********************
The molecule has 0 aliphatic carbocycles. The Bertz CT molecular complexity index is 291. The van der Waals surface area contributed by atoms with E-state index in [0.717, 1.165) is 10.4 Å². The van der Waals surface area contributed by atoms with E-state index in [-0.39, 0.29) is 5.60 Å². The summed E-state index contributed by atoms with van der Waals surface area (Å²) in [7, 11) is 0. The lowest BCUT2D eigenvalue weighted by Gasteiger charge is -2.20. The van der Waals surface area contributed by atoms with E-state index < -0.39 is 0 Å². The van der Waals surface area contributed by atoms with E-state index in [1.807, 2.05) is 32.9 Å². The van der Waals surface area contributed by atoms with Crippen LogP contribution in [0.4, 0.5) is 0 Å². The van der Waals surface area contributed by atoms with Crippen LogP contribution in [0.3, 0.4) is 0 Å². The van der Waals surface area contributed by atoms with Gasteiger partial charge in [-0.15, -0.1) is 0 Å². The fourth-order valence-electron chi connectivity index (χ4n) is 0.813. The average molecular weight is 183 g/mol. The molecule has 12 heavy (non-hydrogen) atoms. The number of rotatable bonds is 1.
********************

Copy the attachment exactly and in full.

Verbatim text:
The molecule has 0 aliphatic carbocycles. The Bertz CT molecular complexity index is 291. The van der Waals surface area contributed by atoms with E-state index in [0.717, 1.165) is 10.4 Å². The van der Waals surface area contributed by atoms with E-state index in [-0.39, 0.29) is 5.60 Å². The summed E-state index contributed by atoms with van der Waals surface area (Å²) in [7, 11) is 0. The lowest BCUT2D eigenvalue weighted by Gasteiger charge is -2.20. The van der Waals surface area contributed by atoms with E-state index < -0.39 is 0 Å². The van der Waals surface area contributed by atoms with E-state index in [1.807, 2.05) is 32.9 Å². The van der Waals surface area contributed by atoms with Crippen LogP contribution in [0.4, 0.5) is 0 Å². The van der Waals surface area contributed by atoms with Crippen LogP contribution in [0.3, 0.4) is 0 Å². The van der Waals surface area contributed by atoms with Gasteiger partial charge in [-0.15, -0.1) is 0 Å². The fourth-order valence-electron chi connectivity index (χ4n) is 0.813. The average molecular weight is 183 g/mol. The molecule has 12 heavy (non-hydrogen) atoms. The number of rotatable bonds is 1.